There are currently more than 6.16 million registered Ukrainian refugees across Europe, with the highest numbers in Poland, Russia and Germany, according to agency data.

Internally Displaced Persons (IDP)


Besides the human losses, Ukraine has lost control of around 22% of its territory to Russia since the annexation of Crimea in 2014, according to Reuters calculations.

It lost part of its coastline, its economy was crippled and some towns were turned into wastelands by Russian bombing. Ukraine’s economy will shrink by 45% in 2022, according to the World Bank and the International Monetary Fund. Read more

The true dollar cost to Ukraine is unclear. Prime Minister Denys Shmyhal said this month that full post-war reconstruction would cost around $750 billion. It may be much more.

It is not known how much Ukraine spent on the fighting.


The war has also cost Russia dearly – although Russia does not disclose the costs, which are state secrets.

Besides the military costs, the West has tried to punish Russia by imposing harsh sanctions – the biggest shock to the Russian economy since the collapse of the Soviet Union in 1991.

Russia’s central bank now expects the $1.8 trillion economy to contract 4-6% in 2022, less than the 8-10% contraction it predicted in April. Read more

Still, the impact on the Russian economy is severe – and not yet entirely clear. It has been shut out of Western financial markets, most of its oligarchs are sanctioned, and it has difficulty sourcing certain items such as microchips.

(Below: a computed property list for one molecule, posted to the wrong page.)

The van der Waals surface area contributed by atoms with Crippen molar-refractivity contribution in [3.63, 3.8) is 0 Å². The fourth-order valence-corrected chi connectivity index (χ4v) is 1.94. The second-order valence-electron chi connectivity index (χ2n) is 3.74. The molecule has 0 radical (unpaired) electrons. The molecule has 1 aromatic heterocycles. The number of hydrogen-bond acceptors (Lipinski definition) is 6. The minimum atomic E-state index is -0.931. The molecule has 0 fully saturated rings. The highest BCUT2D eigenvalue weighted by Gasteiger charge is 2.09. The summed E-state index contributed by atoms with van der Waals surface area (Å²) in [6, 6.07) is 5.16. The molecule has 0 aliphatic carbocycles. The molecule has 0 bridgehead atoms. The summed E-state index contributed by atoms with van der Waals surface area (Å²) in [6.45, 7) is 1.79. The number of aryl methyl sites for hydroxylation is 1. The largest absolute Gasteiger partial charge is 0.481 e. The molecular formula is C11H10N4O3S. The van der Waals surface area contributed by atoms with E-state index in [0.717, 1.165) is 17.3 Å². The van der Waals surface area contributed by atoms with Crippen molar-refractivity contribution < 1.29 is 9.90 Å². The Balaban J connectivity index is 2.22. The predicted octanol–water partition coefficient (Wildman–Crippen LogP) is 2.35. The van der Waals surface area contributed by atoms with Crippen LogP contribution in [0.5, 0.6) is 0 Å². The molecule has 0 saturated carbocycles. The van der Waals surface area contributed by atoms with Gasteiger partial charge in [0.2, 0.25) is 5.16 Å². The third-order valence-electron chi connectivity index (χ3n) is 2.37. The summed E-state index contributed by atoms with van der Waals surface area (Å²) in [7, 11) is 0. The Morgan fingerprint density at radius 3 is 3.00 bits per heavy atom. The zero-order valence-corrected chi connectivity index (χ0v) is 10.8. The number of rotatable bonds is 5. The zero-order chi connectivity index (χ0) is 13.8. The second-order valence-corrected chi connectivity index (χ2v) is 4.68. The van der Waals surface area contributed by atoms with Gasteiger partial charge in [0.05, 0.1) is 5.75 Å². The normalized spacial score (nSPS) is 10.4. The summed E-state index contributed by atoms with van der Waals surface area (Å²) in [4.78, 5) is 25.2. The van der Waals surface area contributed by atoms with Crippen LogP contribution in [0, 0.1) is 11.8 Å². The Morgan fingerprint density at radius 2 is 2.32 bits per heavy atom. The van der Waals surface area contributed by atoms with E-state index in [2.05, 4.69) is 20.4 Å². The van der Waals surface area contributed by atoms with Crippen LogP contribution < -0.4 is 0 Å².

Last month, Russia defaulted on its foreign bonds for the first time since the calamitous months following the Bolshevik Revolution of 1917. Read more


The invasion and Western sanctions against Russia have led to sharp increases in the prices of fertilizers, wheat, metals and energy, fueling both a brewing food crisis and an inflationary wave sweeping across the Mondial economy.

Russia is the world’s second largest oil exporter after Saudi Arabia and the world’s largest exporter of natural gas, wheat, nitrogen fertilizers and palladium. Shortly after Russia invaded Ukraine, international oil prices rose to their highest level since record highs in 2008.

Attempts to reduce dependence on Russian oil, gas and petroleum products – or even cap their prices – have exacerbated what is already the most serious energy crisis since the Arab oil embargo in the 1970s.